Overweight friends eat more when they snack together: study
NEW YORK (Reuters Life!) - If you're dining with overweight friends, beware.
A small U.S. study had found that overweight children and teenagers eat more when they have a snack with an overweight friend rather than with a thinner peer.
Researchers from the State University of New York at Buffalo studied a group of 9- to 15-year-olds and found that all youngsters, regardless of their weight, tended to eat more when they snacked with a friend rather than a peer they did not know.
But the biggest calorie intakes were seen when an overweight child snacked with an overweight friend.
The findings, reported in the American Journal of Clinical Nutrition, highlight the role of friends' influence in how much children eat and, possibly, in their weight control.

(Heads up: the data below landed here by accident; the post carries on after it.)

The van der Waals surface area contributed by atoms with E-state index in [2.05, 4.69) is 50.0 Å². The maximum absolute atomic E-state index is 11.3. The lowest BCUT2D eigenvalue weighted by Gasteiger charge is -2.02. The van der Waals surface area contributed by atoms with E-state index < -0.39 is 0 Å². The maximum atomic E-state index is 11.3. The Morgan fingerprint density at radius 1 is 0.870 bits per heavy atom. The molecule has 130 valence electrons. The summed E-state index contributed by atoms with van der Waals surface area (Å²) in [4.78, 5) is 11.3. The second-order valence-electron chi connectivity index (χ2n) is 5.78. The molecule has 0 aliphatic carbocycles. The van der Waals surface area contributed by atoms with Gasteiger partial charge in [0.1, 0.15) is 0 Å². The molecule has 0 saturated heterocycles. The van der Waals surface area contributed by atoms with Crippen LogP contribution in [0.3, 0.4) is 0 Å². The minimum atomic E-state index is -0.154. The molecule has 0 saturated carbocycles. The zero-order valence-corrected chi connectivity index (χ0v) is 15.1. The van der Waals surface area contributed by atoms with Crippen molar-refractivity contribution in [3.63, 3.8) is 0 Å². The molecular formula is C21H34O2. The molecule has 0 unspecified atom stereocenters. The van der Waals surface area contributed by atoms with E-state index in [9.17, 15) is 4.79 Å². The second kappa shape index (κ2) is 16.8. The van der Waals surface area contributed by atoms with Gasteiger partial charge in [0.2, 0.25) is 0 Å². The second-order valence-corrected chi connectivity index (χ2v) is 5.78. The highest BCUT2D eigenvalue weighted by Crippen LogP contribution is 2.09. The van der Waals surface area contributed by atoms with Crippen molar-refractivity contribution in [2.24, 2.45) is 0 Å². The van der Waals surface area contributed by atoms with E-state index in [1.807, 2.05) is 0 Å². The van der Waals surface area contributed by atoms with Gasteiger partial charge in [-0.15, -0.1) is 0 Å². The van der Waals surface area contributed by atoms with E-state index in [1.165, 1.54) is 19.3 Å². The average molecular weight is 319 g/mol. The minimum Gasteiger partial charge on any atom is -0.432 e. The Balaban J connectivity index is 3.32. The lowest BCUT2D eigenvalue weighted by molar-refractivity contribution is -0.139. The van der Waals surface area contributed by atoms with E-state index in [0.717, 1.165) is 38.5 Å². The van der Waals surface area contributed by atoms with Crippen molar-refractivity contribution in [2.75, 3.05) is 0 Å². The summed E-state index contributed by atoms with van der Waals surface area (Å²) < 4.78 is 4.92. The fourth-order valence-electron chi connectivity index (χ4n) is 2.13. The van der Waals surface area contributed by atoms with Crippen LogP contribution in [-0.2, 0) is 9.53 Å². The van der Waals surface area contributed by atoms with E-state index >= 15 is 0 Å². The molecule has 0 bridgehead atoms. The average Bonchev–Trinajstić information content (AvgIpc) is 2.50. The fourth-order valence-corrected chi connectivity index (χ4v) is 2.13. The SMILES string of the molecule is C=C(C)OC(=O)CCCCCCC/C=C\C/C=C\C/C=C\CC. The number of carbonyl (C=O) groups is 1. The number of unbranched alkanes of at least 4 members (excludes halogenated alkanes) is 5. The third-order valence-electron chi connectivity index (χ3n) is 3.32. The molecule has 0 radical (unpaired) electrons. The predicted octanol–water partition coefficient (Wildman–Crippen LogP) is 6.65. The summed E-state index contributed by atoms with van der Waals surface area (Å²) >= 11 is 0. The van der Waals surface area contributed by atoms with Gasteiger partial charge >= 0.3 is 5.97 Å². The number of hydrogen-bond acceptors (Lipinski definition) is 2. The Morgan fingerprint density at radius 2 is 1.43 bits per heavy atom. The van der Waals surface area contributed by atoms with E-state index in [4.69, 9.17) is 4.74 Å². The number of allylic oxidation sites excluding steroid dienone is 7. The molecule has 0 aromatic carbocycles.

Researcher Sarah-Jean Salvy, an assistant professor of pediatrics at the State University of New York, said it was not surprising that children eat more when they are with friends instead of strangers.
She told Reuters Health that the same pattern has been found in adults which can be partly explained by people being more self-conscious around strangers.
But this can also be partly explained as friends act as "permission-givers." "They set the norm for what is appropriate to do, or in this case eat," said Salvy.
For the study, Salvy and her colleagues had 23 overweight and 42 normal-weight children and teens spend 45 minutes with either a friend or an unfamiliar peer. Continued...